Smoke & Mirrors, the peripatetic L.A. club with arguably the toughest door in town, is on the move again. Just two months after acrimoniously departing its original home off the lobby at the Standard hotel on the Sunset Strip — then touching down briefly at the upstairs annex of Cinespace in Hollywood, where co-owner Paul Sevigny had run its predecessor, Paul & Andre, last summer — the club will permanently set up shop at an address on La Cienega Blvd., just south of Santa Monica Blvd.
According to Sevigny’s partner, Armin Amiri, the current iteration of Smoke & Mirrors, beloved for its throwback-heavy music sets and anti-bottle service stance, will close “in another week or two.” The La Cienega location, whose exact address Amiri declined to disclose, will retain a similar look to the Standard space, which was notable for its sparse décor: mirrored walls, black leather banquettes and old-school disco balls.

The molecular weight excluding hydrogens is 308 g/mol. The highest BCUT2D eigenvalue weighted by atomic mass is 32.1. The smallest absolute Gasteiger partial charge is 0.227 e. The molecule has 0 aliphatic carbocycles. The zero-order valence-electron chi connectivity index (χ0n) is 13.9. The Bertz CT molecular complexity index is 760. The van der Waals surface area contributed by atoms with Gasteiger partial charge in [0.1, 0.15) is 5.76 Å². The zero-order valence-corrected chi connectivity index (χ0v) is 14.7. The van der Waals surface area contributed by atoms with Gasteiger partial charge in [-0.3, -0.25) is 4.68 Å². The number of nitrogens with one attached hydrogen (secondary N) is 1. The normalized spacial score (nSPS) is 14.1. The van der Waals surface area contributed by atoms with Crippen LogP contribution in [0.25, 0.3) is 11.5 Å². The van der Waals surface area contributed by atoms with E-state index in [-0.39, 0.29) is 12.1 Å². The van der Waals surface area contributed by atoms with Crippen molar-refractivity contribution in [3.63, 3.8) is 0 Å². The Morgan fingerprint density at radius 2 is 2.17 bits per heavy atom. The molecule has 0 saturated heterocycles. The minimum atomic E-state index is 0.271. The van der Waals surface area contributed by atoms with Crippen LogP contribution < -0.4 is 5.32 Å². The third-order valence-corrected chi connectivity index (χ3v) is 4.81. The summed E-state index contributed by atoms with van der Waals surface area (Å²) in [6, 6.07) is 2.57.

Amiri says the two are aiming to open by Halloween. Then they plan to turn their attention to a second Smoke & Mirrors in New York City, which they hope to debut by the end of the year near Spring St. and Seventh Ave., west of SoHo. Beyond New York, Amiri and Sevigny intend to take the club concept to Berlin within the next year or two, believing the town’s avant-garde art scene would be an appreciative patron base. “I’ve visited a couple of times recently, and we want to be a part of that movement,” says Amiri, who’s also an actor (The Wrestler) about to begin filming a role in Kevin Asch’s financial-meltdown drama Affluenza.
Although most top-tier clubs drawing a reliably solid celebrity and industry clientele are one-offs (with mystique that would likely be fatally diluted by cloning), Smoke & Mirrors is not the only insiders-only nightlife brand to attempt to spread its success across several cosmopolitan cities. Sevigny’s former partner on Paul & Andre, André Saraiva, has rolled out a series of his buzzy Le Baron clubs — first in Paris, then London and Tokyo, and most recently in Manhattan’s Chinatown earlier this year — all without losing heat.